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January 21, 1994

My name is J.D. I recently began working for a crisis pregnancy center as Office Administrator.


I am uniquely qualified for this job by my ten years of employment in the abortion industry. During that time, I went from an office worker, to an administrator of six abortion centers, to doing actual abortions, although I never had any formal medical training. Due to a heavy patient load and other problems, the doctor I worked for from 1988 until 1993 gradually gave me more and more medical responsibilities, and I loved the learning process.   The patients even called me “Doctor” and I did not correct them.

 I really began feeling like a doctor until one day in November of 1991. That is when a young woman who was in no condition for an abortion came in.  I turned her down and referred her to a hospital, but the doctor I worked for told me we needed the money and instructed me to put her through.


When we tried to revive this young woman after the procedure, she began having trouble breathing, and we couldn’t get her blood pressure reading.  The doctor came in the room and panicked.  He started screaming and throwing things. None of us even knew how to establish oral airway on the patient.


The doctor administered resuscitation medicine, and when the patient seemed to stabilize somewhat, he told me to get her out of there and back to the recovery room so more patients could get in.  All the patient’s vitals were unstable, and she began to hemorrhage.  I ran to tell the doctor, and he told me to take the patient to the examining room to determine the source of the bleeding.


I could only find uterine bleeding, and I packed her with gauze to try to stop the flow. I knew she was dying, and I called an ambulance. I went back to the exam room to get the patient ready to transport to the hospital, but the doctor came in to tell me he was the doctor, and if anyone was going to order an ambulance, it would be he.  He had cancelled the call.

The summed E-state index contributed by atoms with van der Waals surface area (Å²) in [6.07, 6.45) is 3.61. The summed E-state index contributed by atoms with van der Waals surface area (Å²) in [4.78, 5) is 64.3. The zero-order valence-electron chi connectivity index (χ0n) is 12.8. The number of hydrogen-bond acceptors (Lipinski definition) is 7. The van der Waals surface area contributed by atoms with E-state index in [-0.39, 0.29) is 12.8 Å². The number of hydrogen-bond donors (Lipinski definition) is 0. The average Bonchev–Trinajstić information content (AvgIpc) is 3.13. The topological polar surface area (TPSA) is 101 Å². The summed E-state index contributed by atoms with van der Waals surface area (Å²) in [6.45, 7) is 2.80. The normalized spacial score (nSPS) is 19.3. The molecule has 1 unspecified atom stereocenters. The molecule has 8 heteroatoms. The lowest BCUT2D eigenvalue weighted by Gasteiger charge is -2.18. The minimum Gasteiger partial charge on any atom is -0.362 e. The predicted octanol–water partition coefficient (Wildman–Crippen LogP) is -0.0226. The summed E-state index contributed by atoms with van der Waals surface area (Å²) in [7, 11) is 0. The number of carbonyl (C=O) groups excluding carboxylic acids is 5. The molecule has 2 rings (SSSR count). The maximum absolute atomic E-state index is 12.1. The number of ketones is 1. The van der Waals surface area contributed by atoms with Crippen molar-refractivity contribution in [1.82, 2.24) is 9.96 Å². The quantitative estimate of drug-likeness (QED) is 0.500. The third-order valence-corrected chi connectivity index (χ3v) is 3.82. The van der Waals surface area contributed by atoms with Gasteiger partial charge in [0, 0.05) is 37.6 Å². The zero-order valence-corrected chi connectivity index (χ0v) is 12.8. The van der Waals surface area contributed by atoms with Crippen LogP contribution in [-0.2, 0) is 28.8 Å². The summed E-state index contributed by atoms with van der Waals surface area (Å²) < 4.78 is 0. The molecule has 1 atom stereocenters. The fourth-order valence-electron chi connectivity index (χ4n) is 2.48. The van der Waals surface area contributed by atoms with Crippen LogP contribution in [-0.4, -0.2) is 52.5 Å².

The young woman bled through the packing, and I re-packed; but I could see it wasn’t helping.  I ran to find the doctor and discovered him talking to his wife.  I told him the patient was bleeding to death, and begged him to do something.  “What the — do you want me to do?” he responded.


He finally agreed to allow me to call the ambulance; then he left.  I worked to keep the woman alive during the twenty minutes it took the ambulance to arrive, but during that time I realized I was no doctor.  I wanted to save her; but I couldn’t.


Things began changing for me after that. I started my own abortion center; but I began talking my clients out of abortions. One day I called a couple I had known as sidewalk counselors.  They helped me to walk away from the abortion industry. I’m still dealing with many things from my past.  I want to help young women who want to keep their babies, and I also want to help people get out of the abortion industry.


Part of my job at the crisis pregnancy center is to start a home where young mothers could go.  I’d like it to be staffed with former abortion center workers under the direction of pro-life physicians. I want them to have the chance to gain back some of their dignity – to once again give life instead of taking it…



I also have a great desire to reach out to teens and to share what it was like inside the abortion centers…